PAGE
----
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gloam

[glohm]
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noun Archaic.
  1. twilight; gloaming.

Origin of gloam

First recorded in 1815–25; back formation from gloaming
Dictionary.com Unabridged Based on the Random House Unabridged Dictionary, © Random House, Inc. 2018

Examples from the Web for gloam

Historical Examples

  • The next moment a vision of Scholar Gloam had risen before me.

    The Laughing Mill and Other Stories</p>

    Julian Hawthorne

  • Gloam used to say that he had brought me back from death to life; but it was not so.

  • Well, now, as touching Scholar Gloam, he died nigh a score of years ago; leastways he knocked off living in the body.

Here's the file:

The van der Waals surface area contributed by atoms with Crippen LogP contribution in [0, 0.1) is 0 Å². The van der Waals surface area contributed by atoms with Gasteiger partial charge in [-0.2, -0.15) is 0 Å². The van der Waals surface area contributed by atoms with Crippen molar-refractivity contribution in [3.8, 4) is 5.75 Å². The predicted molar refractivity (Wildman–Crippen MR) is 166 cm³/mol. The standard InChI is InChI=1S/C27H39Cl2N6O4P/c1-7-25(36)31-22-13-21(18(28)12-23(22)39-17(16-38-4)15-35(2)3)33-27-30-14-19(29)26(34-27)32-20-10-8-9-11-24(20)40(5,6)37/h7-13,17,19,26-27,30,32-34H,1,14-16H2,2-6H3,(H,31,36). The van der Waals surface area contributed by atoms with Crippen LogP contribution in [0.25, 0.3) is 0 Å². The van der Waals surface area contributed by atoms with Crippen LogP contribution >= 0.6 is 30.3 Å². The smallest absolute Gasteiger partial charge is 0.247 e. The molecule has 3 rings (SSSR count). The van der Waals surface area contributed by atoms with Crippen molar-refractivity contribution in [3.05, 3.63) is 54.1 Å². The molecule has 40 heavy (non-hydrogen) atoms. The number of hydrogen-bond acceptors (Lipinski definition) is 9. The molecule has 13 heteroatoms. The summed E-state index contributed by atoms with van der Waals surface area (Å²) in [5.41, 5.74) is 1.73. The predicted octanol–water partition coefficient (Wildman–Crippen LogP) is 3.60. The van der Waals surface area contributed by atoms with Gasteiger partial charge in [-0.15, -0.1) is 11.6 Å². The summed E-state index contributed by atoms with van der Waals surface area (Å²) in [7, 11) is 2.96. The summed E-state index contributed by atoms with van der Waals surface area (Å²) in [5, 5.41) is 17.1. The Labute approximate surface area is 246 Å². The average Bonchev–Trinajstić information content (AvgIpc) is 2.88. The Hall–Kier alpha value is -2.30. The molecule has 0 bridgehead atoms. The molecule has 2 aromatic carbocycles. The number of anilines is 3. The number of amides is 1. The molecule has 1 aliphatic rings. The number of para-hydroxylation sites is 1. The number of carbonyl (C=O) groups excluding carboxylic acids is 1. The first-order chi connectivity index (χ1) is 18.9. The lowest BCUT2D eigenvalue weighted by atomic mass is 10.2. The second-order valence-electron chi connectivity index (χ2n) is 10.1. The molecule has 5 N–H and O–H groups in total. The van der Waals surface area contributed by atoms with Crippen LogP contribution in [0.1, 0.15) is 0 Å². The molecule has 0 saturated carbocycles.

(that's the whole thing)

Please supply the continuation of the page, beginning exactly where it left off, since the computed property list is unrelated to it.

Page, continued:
• They brought the yellow-haired little maiden to the mill (ran the story), and Gloam called her Swanhilda.

  • “She was born to take her chance with the rest of the world, Mr. Gloam,” replied the younger man, in a harder tone.


Word Origin and History for gloam

1821 (Keats), a back-formation from gloaming.

Online Etymology Dictionary, © 2010 Douglas Harper

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